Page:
To say that the two functions are the same is only telling half the story. Functions are described as injections, surjections, and bijections, and which of these depends on the function's invertibility.
When we talk about injections, etc, we focus on the co-domain because, by default, all the elements of the domain are subject to the function.
An injection is where an element of the co-domain has at most one element of the domain mapped to it. Note that "at most one" includes none. That is, all the elements of the domain are mapped to only one element of the co-domain, but there may be elements of the co-domain that have no mapping with the domain.
A surjection is where an element of the co-domain has at least one element of the domain mapped to it. Note that "at least one" implies that all elements of the co-domain are mapped by the domain, hence the alternative word for this being "onto". So with a surjection all the elements of the domain are mapped to all the elements of the co-domain but more than one element of the domain could be mapped to the same element of the co-domain.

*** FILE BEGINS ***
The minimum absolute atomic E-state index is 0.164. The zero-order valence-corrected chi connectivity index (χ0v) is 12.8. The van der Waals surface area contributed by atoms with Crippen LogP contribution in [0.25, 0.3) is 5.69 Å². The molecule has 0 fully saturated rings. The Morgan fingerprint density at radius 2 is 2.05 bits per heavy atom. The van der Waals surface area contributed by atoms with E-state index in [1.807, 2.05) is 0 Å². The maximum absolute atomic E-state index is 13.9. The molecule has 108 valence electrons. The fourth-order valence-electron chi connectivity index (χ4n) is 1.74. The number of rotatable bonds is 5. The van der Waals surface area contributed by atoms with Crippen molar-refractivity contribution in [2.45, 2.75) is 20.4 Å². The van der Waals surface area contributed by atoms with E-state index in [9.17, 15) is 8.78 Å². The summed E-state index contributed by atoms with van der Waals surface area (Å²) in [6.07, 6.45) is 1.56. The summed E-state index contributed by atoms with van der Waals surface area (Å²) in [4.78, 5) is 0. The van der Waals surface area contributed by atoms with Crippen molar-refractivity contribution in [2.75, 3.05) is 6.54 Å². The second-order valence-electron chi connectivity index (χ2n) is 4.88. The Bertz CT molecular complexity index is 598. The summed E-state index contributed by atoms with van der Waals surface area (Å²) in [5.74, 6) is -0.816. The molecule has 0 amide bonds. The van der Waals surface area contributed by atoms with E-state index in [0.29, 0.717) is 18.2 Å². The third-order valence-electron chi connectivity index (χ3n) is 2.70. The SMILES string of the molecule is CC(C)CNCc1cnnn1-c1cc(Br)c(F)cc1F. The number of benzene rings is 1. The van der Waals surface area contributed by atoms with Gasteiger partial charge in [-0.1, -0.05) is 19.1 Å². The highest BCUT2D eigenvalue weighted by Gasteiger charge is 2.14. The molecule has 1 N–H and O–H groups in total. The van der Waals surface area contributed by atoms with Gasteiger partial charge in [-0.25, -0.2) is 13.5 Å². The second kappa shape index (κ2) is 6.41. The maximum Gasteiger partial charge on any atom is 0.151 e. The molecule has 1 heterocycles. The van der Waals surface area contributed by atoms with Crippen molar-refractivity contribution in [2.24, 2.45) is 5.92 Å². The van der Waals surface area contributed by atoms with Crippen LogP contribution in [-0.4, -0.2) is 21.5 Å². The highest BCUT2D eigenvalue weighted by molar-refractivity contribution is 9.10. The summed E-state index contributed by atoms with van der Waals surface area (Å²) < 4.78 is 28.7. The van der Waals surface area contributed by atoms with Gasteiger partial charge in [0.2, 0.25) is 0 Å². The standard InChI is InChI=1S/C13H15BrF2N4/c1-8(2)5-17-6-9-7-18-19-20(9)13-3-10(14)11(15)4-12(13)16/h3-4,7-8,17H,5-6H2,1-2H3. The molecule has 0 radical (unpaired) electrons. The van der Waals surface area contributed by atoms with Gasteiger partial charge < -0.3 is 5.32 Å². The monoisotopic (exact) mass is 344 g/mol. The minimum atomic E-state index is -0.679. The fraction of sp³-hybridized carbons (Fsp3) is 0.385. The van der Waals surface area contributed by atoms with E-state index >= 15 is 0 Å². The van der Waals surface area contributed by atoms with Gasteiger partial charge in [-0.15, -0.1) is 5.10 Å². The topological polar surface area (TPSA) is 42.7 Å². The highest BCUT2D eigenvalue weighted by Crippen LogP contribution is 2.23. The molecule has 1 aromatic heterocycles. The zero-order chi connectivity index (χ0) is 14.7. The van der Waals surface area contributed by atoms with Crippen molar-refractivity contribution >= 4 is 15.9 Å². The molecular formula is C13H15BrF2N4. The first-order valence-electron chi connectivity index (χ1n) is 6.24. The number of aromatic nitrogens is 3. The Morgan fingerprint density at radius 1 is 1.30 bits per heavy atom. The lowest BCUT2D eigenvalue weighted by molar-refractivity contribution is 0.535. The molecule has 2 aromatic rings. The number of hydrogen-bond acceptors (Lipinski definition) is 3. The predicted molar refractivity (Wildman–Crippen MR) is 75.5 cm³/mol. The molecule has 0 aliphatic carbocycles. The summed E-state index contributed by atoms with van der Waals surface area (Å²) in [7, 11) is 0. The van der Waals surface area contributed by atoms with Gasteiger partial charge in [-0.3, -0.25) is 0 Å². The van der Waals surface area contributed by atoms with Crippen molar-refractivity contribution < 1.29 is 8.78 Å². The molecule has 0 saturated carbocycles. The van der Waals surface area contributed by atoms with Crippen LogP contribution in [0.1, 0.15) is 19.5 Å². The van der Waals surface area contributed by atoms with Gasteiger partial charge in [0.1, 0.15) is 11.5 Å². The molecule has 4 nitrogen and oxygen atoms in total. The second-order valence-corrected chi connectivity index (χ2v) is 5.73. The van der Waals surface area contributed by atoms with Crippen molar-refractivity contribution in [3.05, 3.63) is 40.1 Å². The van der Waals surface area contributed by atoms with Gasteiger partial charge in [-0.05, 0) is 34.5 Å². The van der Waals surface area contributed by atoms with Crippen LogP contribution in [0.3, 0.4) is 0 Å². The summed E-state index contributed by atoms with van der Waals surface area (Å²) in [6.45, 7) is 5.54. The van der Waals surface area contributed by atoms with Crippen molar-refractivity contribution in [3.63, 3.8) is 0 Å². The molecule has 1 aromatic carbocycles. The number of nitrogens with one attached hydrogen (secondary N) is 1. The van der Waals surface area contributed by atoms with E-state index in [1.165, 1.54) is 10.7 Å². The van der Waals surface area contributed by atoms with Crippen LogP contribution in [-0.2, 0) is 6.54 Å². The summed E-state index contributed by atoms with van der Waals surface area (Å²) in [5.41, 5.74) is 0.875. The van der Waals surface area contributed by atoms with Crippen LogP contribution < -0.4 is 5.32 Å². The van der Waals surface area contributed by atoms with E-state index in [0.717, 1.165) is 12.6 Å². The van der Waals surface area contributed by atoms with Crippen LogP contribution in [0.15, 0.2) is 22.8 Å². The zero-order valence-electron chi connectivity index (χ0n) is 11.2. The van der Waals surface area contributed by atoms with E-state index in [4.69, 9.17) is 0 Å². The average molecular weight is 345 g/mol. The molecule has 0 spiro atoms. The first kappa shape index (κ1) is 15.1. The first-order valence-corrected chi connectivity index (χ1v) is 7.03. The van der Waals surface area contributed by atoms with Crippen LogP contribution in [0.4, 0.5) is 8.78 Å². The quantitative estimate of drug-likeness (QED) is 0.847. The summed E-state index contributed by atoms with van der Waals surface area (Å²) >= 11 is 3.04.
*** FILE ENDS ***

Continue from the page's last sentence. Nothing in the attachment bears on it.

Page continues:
A bijection is both an injection and a surjection. Hence, the phrases "at most one" and "at least one" can only be combined into the phrase "one, and only one".
When it comes to invertibility, remember that a function's domain, by default, includes all the elements. Thus, because an injection may not map the domain to all of the co-domain, invertibility may need modification of the co-domain to become the domain of the inverse. On the other hand, a surjection includes all the elements of the co-domain so the inverse has this as the domain, but these elements may map to more than one element in its co-domain, the previous domain. So, the elements of the inverse's co-domain would map to at least one element (in fact only one) of its domain, and so would be a surjection. Of course, a bijection would be a one-to-one mapping with the inverse.
Hence, a surjection and bijection should be easily inverted whereas an injection would need modification of the function's co-domain to become the inverse's domain.
In the case of the two functions quoted, clearly they are both injections not sur or bijections.